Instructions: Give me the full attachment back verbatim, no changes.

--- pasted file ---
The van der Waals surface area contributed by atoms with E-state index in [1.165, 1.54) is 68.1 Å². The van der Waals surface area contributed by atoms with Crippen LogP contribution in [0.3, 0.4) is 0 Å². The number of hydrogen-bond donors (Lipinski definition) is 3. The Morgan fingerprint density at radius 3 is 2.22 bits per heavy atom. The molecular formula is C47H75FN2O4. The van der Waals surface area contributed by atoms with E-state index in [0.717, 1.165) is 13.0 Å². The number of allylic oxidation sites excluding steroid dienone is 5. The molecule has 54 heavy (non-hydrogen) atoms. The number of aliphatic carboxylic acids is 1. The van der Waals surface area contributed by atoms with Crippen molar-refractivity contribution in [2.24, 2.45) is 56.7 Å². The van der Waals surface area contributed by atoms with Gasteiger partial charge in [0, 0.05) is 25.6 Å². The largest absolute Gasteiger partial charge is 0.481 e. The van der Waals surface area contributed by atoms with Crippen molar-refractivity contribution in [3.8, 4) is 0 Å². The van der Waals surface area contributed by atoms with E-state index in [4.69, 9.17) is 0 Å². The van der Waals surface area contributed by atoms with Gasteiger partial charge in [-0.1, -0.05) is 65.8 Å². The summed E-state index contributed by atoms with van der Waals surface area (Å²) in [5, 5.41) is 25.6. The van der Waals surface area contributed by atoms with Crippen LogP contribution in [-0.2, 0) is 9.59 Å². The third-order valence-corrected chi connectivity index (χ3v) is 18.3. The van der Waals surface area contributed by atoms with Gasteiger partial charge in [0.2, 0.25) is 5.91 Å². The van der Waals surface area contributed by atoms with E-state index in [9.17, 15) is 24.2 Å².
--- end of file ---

The van der Waals surface area contributed by atoms with E-state index in [1.165, 1.54) is 68.1 Å². The van der Waals surface area contributed by atoms with Crippen LogP contribution in [0.3, 0.4) is 0 Å². The number of hydrogen-bond donors (Lipinski definition) is 3. The Morgan fingerprint density at radius 3 is 2.22 bits per heavy atom. The molecular formula is C47H75FN2O4. The van der Waals surface area contributed by atoms with E-state index in [0.717, 1.165) is 13.0 Å². The number of allylic oxidation sites excluding steroid dienone is 5. The molecule has 54 heavy (non-hydrogen) atoms. The number of aliphatic carboxylic acids is 1. The van der Waals surface area contributed by atoms with Crippen molar-refractivity contribution in [2.24, 2.45) is 56.7 Å². The van der Waals surface area contributed by atoms with Gasteiger partial charge in [0, 0.05) is 25.6 Å². The largest absolute Gasteiger partial charge is 0.481 e. The van der Waals surface area contributed by atoms with Crippen molar-refractivity contribution in [3.8, 4) is 0 Å². The van der Waals surface area contributed by atoms with E-state index in [4.69, 9.17) is 0 Å². The van der Waals surface area contributed by atoms with Gasteiger partial charge in [-0.1, -0.05) is 65.8 Å². The summed E-state index contributed by atoms with van der Waals surface area (Å²) in [5, 5.41) is 25.6. The van der Waals surface area contributed by atoms with Crippen LogP contribution in [-0.2, 0) is 9.59 Å². The third-order valence-corrected chi connectivity index (χ3v) is 18.3. The van der Waals surface area contributed by atoms with Gasteiger partial charge in [0.2, 0.25) is 5.91 Å². The van der Waals surface area contributed by atoms with E-state index in [9.17, 15) is 24.2 Å².